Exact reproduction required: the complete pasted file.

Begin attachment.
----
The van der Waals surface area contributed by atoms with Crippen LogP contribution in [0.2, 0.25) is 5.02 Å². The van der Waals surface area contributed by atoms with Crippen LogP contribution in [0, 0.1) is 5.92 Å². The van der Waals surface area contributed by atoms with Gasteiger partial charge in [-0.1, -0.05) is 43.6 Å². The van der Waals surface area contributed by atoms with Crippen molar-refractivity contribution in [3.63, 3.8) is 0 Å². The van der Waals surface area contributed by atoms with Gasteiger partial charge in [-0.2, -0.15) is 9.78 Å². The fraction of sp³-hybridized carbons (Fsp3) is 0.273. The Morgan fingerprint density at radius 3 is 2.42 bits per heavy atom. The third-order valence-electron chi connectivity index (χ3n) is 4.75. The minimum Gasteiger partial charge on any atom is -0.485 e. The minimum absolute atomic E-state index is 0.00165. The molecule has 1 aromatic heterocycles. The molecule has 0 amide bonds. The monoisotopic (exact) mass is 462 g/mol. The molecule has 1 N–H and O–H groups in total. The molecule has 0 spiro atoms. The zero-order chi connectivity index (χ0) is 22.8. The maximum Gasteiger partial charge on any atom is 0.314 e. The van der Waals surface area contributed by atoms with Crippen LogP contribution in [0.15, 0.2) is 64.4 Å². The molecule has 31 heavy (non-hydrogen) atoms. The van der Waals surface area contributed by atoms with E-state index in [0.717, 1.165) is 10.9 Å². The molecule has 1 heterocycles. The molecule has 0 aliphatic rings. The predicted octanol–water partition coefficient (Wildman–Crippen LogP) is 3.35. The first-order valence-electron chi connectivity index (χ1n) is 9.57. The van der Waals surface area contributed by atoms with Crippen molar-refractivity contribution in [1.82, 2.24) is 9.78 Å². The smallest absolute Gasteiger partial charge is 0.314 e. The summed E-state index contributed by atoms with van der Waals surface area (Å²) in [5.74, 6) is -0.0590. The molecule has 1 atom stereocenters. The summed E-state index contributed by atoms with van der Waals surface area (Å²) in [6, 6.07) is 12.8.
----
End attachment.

The van der Waals surface area contributed by atoms with Crippen LogP contribution in [0.2, 0.25) is 5.02 Å². The van der Waals surface area contributed by atoms with Crippen LogP contribution in [0, 0.1) is 5.92 Å². The van der Waals surface area contributed by atoms with Gasteiger partial charge in [-0.1, -0.05) is 43.6 Å². The van der Waals surface area contributed by atoms with Crippen molar-refractivity contribution in [3.63, 3.8) is 0 Å². The van der Waals surface area contributed by atoms with Gasteiger partial charge in [-0.2, -0.15) is 9.78 Å². The fraction of sp³-hybridized carbons (Fsp3) is 0.273. The Morgan fingerprint density at radius 3 is 2.42 bits per heavy atom. The third-order valence-electron chi connectivity index (χ3n) is 4.75. The minimum Gasteiger partial charge on any atom is -0.485 e. The minimum absolute atomic E-state index is 0.00165. The molecule has 1 aromatic heterocycles. The molecule has 0 amide bonds. The monoisotopic (exact) mass is 462 g/mol. The molecule has 1 N–H and O–H groups in total. The molecule has 0 spiro atoms. The zero-order chi connectivity index (χ0) is 22.8. The maximum Gasteiger partial charge on any atom is 0.314 e. The van der Waals surface area contributed by atoms with Crippen LogP contribution in [0.15, 0.2) is 64.4 Å². The molecule has 31 heavy (non-hydrogen) atoms. The van der Waals surface area contributed by atoms with E-state index in [0.717, 1.165) is 10.9 Å². The molecule has 1 heterocycles. The molecule has 0 aliphatic rings. The predicted octanol–water partition coefficient (Wildman–Crippen LogP) is 3.35. The first-order valence-electron chi connectivity index (χ1n) is 9.57. The van der Waals surface area contributed by atoms with Crippen molar-refractivity contribution in [1.82, 2.24) is 9.78 Å². The smallest absolute Gasteiger partial charge is 0.314 e. The summed E-state index contributed by atoms with van der Waals surface area (Å²) in [5.74, 6) is -0.0590. The molecule has 1 atom stereocenters. The summed E-state index contributed by atoms with van der Waals surface area (Å²) in [6, 6.07) is 12.8.